- If mosquitoes are attracted to carbon dioxide and warmth on a live host, they will also be attracted to carbon dioxide and warmth on non-living body.
- A bug zapper without light, will not attract any birds, bees, insects or flies.
- Our device, placed on low dispersal of carbon dioxide, will last +30 days before action is required (i.e. maintenance or replacements)
Hypothesis 1: Testing: To test this hypothesis, mosquitoes the device will be set up without the electrical wiring. A sticky surface will be placed around the cannisters. At different times of the day the device will be on, with the number of mosquitoes counted and compared. If successful component will be used in prototype.
Hypothesis 2: Testing: A bug zapper will be placed into the environment, without the wiring or light attached. The warmth cylinder will be on. A video recorder will be placed on the device to record the activity towards the device. If under 10 instances or activities with wildlife occur, this test will be deemed successful and the prototype can be continued with a warmth element.
Hypothesis 3: Testing: To test this hypothesis, we will take the cannister of carbon dioxide and place it into the release cannister. At the end of each week (7 days) we will test to see if it still emits carbon dioxide. At the end of 25 days, it will be tested again. If the cannister useable after 30 days then this experiment will be deemed successful. If successful, then the dispenser can be used and seen as a potential selling point due to low replacement and maintenance.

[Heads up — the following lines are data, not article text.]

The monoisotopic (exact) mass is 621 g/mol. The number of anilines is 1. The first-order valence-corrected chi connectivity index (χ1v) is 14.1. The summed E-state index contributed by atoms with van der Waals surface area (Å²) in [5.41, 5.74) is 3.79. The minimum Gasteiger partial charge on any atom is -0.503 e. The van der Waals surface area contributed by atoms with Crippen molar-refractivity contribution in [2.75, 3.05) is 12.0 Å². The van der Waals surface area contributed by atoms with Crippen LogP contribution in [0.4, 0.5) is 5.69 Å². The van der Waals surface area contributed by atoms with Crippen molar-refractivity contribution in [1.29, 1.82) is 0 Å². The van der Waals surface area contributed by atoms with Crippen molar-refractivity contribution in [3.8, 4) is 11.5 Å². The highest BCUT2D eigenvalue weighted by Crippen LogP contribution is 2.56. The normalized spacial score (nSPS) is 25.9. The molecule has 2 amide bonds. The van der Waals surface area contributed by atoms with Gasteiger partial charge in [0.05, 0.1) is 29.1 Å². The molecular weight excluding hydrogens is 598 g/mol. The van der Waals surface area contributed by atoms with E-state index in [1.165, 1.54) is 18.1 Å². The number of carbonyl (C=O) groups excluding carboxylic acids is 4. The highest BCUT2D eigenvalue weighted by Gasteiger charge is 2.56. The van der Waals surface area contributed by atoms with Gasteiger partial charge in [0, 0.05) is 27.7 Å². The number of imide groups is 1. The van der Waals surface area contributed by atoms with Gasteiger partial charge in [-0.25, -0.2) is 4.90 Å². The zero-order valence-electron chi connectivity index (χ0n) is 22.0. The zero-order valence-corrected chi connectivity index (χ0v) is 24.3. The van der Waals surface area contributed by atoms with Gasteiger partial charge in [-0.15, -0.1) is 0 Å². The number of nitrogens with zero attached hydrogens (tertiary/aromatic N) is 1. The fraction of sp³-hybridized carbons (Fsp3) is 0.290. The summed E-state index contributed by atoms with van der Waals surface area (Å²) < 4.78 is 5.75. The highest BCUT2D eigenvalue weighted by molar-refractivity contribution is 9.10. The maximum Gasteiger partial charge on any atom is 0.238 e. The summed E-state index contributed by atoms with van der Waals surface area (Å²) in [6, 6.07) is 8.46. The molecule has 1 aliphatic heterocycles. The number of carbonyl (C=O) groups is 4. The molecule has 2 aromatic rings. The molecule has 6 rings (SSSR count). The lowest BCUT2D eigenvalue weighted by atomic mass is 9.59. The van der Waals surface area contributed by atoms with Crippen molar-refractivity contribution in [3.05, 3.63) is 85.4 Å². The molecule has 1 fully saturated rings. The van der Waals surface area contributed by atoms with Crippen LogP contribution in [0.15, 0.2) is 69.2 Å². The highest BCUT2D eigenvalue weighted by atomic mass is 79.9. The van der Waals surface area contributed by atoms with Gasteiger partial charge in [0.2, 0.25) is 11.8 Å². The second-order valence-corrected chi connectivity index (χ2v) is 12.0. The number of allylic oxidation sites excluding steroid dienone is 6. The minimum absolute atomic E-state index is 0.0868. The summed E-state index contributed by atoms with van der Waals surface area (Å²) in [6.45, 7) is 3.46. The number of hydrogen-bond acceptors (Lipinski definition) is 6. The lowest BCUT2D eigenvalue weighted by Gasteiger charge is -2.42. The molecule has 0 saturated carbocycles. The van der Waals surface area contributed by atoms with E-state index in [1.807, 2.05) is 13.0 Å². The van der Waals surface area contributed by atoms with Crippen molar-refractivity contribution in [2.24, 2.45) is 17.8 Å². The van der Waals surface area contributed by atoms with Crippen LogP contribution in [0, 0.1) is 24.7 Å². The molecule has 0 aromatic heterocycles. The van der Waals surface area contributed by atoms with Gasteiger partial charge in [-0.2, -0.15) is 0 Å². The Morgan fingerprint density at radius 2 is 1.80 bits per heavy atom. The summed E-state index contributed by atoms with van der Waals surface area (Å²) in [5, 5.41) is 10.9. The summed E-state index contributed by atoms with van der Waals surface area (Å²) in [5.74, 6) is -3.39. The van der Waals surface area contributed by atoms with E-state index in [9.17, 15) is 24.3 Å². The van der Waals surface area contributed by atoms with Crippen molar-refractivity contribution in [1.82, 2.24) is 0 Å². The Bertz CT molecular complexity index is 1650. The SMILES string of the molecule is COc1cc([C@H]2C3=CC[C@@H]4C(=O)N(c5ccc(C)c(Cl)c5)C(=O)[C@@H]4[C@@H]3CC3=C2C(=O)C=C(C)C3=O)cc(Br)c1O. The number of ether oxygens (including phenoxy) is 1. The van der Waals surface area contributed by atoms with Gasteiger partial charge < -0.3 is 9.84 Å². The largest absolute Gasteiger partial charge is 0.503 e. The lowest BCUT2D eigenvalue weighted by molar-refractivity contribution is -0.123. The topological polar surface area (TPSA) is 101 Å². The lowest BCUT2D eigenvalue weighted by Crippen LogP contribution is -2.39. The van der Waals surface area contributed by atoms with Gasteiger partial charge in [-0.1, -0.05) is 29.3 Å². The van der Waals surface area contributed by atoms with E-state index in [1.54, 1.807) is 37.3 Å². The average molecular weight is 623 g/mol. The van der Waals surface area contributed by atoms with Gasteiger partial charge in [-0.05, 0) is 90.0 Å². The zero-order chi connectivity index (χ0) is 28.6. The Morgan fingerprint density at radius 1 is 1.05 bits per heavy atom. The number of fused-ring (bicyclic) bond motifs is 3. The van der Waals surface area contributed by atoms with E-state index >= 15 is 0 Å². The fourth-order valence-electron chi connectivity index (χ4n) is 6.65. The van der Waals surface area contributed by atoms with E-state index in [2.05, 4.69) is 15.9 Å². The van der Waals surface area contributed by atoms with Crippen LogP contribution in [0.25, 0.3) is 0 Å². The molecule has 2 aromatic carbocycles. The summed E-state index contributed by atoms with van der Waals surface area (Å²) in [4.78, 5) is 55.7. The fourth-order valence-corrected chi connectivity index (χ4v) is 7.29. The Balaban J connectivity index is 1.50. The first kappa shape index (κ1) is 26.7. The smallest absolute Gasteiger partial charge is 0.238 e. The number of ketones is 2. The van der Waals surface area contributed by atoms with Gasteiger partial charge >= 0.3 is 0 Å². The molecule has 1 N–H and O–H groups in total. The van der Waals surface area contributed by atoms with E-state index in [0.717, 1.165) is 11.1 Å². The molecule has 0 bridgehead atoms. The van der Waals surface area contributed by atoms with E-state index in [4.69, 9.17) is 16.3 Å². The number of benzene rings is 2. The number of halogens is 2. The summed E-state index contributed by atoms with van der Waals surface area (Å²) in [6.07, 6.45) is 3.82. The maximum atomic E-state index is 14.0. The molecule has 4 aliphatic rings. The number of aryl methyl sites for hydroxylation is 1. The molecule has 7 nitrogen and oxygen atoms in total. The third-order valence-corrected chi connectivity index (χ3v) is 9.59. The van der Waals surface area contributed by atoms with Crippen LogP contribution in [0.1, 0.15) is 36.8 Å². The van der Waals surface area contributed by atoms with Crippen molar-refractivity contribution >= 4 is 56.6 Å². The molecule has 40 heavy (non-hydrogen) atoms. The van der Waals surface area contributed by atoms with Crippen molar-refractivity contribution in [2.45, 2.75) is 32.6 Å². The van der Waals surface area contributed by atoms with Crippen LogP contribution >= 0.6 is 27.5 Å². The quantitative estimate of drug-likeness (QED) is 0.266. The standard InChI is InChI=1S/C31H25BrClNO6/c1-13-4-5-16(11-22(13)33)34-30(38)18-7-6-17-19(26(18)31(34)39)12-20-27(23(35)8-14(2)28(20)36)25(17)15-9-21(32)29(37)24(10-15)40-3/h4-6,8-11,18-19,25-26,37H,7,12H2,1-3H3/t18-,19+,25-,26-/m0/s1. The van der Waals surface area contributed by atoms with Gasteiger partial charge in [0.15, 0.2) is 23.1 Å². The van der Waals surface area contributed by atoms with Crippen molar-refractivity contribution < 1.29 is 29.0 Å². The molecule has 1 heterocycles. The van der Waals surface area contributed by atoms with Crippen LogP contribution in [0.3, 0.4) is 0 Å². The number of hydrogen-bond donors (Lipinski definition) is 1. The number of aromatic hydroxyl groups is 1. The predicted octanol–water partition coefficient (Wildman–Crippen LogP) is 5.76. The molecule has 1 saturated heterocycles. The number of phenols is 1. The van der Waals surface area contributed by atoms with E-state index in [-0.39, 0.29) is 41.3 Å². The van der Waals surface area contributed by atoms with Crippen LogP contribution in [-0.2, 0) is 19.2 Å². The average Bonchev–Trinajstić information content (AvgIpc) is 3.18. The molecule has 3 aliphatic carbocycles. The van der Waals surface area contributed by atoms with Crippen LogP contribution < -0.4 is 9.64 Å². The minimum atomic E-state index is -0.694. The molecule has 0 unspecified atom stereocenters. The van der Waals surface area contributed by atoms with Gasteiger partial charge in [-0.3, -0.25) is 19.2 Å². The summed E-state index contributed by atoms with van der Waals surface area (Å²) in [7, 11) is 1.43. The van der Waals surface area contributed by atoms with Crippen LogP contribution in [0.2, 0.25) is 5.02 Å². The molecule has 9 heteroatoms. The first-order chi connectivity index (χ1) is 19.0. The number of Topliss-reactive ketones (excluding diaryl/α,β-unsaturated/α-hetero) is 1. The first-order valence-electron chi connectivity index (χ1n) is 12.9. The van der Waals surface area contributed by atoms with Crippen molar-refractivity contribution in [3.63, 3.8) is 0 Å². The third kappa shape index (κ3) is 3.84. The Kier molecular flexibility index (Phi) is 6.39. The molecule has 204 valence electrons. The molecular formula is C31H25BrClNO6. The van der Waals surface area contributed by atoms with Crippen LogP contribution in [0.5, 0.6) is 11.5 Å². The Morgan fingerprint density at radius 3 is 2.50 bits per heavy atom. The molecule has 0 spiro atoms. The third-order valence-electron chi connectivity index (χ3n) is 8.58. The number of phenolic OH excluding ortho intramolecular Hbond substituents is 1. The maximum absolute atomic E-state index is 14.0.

HOW WOULD WE USE THE FUNDING TO PROGRESS OUR HYPOTHESIS: Funding would go a long way in testing the above hypothesis. Current bug zappers can be as cheap as $25AUD per unit, with estimated cost of: • $50 for the carbon dioxide and dispenser components • $25 for wiring and battery packs • $100 for solar installation and panel/s • $25 for thermal cylinder This means for approx. $225AUD all three hypothesis could be tested at least once. During these testing phases, each component will be deemed successful or not successful based on individual performance and then together as one device. Funding would also enable Buzz Kill to purchase the materials needed in bulk to bring manufacturing costs down to a fraction of the price. Our aim is to have each device cost $75 or less to produce as a DIY, with factory manufacturing obviously being less than this. A 20% lead way will be provided if costs exceed this $75AUD budget.
If funding was allocated to team Buzz Kill within: Month 1: • All CAD drawings would be finalized • Materials purchased Month 2: • All hypothesis explored, tested and altered if needed. Month 3: • First prototype built and tested in Australia • Second prototype built and tested in Malawi, Africa (due to existing internship and severe mosquito problems in Africa) (also provides an alternative environment to test prototype,(diversity)) Month 4: • Alterations to design if needed Month 5: • Minimum of 20 units available for consumer testing and review Month 6: • Marketable product
Our design isn't unconventional but it is a creative play on already existing products that can be manipulated and adapted for use in different situations. Being able to change something or improve upon already existing and working products is key to solving problems such as this one in a financially viable and timely manner.
This will be the first challenge for each of us. Please find the video link below of our team leader briefly explaining our proposal and use of funding.